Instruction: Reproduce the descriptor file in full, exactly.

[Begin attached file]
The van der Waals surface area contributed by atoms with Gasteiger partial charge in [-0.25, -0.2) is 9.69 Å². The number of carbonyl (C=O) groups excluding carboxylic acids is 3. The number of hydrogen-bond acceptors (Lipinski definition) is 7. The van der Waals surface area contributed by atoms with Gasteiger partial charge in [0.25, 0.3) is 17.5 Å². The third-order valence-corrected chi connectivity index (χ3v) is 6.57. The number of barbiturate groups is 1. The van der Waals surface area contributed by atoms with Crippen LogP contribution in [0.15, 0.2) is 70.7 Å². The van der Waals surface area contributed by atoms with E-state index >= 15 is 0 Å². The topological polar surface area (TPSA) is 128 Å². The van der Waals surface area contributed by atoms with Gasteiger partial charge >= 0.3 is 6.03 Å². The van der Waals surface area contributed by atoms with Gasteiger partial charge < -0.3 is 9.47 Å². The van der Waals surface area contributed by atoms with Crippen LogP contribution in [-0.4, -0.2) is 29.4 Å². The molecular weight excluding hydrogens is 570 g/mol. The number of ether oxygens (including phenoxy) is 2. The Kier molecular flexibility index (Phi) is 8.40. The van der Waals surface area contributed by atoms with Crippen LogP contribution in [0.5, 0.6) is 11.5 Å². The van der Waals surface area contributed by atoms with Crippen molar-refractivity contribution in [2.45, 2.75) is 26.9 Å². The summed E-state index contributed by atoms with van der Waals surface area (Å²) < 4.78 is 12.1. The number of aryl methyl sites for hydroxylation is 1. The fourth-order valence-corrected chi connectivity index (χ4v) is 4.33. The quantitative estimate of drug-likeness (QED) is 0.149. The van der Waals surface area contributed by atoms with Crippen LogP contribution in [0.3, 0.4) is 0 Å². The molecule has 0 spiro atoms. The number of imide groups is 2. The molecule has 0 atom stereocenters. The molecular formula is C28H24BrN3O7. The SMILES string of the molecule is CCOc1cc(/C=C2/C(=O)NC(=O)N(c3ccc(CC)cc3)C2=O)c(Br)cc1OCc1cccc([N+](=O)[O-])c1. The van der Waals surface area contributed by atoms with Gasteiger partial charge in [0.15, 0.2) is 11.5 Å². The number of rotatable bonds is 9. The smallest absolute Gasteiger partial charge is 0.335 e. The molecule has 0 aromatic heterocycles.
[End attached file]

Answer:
The van der Waals surface area contributed by atoms with Gasteiger partial charge in [-0.25, -0.2) is 9.69 Å². The number of carbonyl (C=O) groups excluding carboxylic acids is 3. The number of hydrogen-bond acceptors (Lipinski definition) is 7. The van der Waals surface area contributed by atoms with Gasteiger partial charge in [0.25, 0.3) is 17.5 Å². The third-order valence-corrected chi connectivity index (χ3v) is 6.57. The number of barbiturate groups is 1. The van der Waals surface area contributed by atoms with Crippen LogP contribution in [0.15, 0.2) is 70.7 Å². The van der Waals surface area contributed by atoms with E-state index >= 15 is 0 Å². The topological polar surface area (TPSA) is 128 Å². The van der Waals surface area contributed by atoms with Gasteiger partial charge >= 0.3 is 6.03 Å². The van der Waals surface area contributed by atoms with Gasteiger partial charge < -0.3 is 9.47 Å². The van der Waals surface area contributed by atoms with Crippen LogP contribution in [-0.4, -0.2) is 29.4 Å². The molecular weight excluding hydrogens is 570 g/mol. The number of ether oxygens (including phenoxy) is 2. The Kier molecular flexibility index (Phi) is 8.40. The van der Waals surface area contributed by atoms with Crippen LogP contribution in [0.5, 0.6) is 11.5 Å². The van der Waals surface area contributed by atoms with Crippen molar-refractivity contribution in [2.45, 2.75) is 26.9 Å². The summed E-state index contributed by atoms with van der Waals surface area (Å²) < 4.78 is 12.1. The number of aryl methyl sites for hydroxylation is 1. The fourth-order valence-corrected chi connectivity index (χ4v) is 4.33. The quantitative estimate of drug-likeness (QED) is 0.149. The van der Waals surface area contributed by atoms with Crippen LogP contribution in [0.3, 0.4) is 0 Å². The molecule has 0 spiro atoms. The number of imide groups is 2. The molecule has 0 atom stereocenters. The molecular formula is C28H24BrN3O7. The SMILES string of the molecule is CCOc1cc(/C=C2/C(=O)NC(=O)N(c3ccc(CC)cc3)C2=O)c(Br)cc1OCc1cccc([N+](=O)[O-])c1. The van der Waals surface area contributed by atoms with Gasteiger partial charge in [0.15, 0.2) is 11.5 Å². The number of rotatable bonds is 9. The smallest absolute Gasteiger partial charge is 0.335 e. The molecule has 0 aromatic heterocycles.